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Showing posts from February, 2015

Whitehead and Quine's ontological criterion

Quine famously pontificated that "No entity without identity". He understood identity in terms of qualities - properties of an object, or rather predicates that could be applied to the term that is quantified and deserves ontological commitment. On that account, Whitehead's actual entities would not qualify for they have no independent quality-based identity. Their identity is no more than a product of they being subject of a perception. There is no identity that is independent of other entities, as I wrote in my recent post about Whitehead's realism . Quine, who had been supervised by Whitehead, was perhaps not aware of his speculative thoughts on actual entities. But to be sure, his slogan can be understood in a Whiteheadian mode: if nothing identifies an actual entity in its perceptions, there is no entity. No entity without (perceptual) identification.

Whitehead on acquaintance

Evans ( Varieties of Reference , Oxford: Clarendon, 78) defines the photograph model as follows: "the causal antecedents of the information involved in a mental state [...] are claimed to be sufficient to determine which object the state concerns". The causal antecedent contrasts with what is cognitively transparent in the mental state. The photograph model allows a mental state to be about something it cannot discriminate - for it can be about something it is not cognitively engaged with. The photograph model doesn't entail that we have some sort of faded cognitive contact with the content of our mental states. We don't have to know anything at all about what we think, believe or perceive. (Applied to knowledge, the model entails that we don't need to know anything at all about what we know.). If I contemplate a photograph of Neville Chamberlain where he looks like Winston Churchill, it doesn't matter any of my beliefs about the photograph showing a man that

Noys' critique of accelerationism and the perils of a reactionary left

Very inspiring book by Benjamin Noys, Malign Velocities (Winchester: Zero Press, 2013). The accelerationismustreit , which is vertiginous polymorphous, can be introduced by a quote of Jameson Noys makes on page 83: either capitalism is going too fast in its destruction of everything that matters and ought to be stopped by pulling the emergency brake or capitalism is pressing hard in the right direction and will be surpassed by the very velocities it brings about. The first alternative recommends strategies of making capitalist flow stop or loose speed (state taxation, resistance to the commodification of things, defense of the traditional institutions from the attacks of capital). It rings a reactionary tone: the left should resist the outrages being done by capital. The expression, "emergency brake", comes from Walter Benjamin's writings where he summons one to halt when a given direction where things are going is inappropriate. The second alternative, on the other han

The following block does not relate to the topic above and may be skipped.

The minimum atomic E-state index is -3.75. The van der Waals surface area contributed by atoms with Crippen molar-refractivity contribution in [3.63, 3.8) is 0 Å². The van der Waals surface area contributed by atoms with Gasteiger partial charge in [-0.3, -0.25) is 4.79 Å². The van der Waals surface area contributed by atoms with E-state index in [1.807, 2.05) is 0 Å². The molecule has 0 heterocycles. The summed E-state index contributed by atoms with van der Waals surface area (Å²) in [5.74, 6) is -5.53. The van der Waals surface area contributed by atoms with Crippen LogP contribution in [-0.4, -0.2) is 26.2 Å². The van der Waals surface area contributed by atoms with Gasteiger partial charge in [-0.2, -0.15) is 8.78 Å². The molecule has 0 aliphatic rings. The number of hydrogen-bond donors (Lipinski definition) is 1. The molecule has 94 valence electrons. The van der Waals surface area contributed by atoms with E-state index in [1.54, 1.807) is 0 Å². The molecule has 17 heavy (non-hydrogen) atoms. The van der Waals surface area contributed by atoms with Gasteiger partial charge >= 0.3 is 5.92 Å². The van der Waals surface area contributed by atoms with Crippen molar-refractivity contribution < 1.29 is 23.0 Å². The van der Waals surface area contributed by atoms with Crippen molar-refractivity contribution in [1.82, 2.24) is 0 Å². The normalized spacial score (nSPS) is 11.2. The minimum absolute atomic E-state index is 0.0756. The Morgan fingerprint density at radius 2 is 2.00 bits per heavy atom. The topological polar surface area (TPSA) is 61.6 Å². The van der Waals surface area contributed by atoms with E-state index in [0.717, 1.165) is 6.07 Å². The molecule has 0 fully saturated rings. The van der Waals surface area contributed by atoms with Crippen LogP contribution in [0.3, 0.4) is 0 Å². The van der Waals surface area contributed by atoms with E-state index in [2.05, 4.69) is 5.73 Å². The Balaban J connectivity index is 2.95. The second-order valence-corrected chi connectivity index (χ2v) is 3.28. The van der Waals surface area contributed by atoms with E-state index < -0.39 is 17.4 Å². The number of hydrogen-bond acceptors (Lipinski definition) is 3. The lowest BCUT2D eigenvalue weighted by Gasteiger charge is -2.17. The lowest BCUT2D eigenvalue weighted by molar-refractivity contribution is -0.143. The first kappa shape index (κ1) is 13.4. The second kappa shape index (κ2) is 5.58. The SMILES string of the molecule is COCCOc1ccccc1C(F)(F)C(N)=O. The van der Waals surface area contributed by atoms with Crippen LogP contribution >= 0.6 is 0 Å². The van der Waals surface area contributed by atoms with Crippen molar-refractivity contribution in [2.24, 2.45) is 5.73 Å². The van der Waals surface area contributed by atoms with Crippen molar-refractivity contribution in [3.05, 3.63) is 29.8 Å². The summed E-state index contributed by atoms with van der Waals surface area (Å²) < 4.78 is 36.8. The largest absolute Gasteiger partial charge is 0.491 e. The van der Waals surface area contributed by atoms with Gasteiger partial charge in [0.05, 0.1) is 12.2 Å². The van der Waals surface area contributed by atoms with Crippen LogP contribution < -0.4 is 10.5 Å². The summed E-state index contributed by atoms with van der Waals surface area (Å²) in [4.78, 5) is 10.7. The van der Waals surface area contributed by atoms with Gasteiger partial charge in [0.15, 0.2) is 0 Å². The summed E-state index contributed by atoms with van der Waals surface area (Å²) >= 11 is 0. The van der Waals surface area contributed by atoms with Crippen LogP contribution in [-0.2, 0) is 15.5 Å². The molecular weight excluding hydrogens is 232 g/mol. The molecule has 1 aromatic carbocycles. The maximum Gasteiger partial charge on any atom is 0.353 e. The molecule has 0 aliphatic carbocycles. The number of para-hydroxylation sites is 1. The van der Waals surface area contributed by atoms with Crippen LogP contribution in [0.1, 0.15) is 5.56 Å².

"Someone": Whitehead's thou

I was wondering about the subject-superject structure where an actual entity in Whitehead prehends another. Prehension is the key to existence in a metaphysics of perception. The subject-superject structure is a I-thou structure: what is prehended first is an actual entity, and not its qualities or even its substratum. What is prehended is a thou. That is, another actual entity capable of prehending. This is why Whitehead buys into, in the opening pages of P&R, a Leibnizian conception of substance as mentality. Relation is therefore always negotiation – être est entente. This is Whitehead’s animism: finding another mentality in a very different body capable to perceive. An actual entity is, above all, a drop of existence because it has interiority – it is a prehender. This is the big Cartesian discovery – better used by Locke (even though not completely well) and by Leibniz (who extended mentality everywhere). In this sense, the big precursor of Whitehead is Tarde talking about bel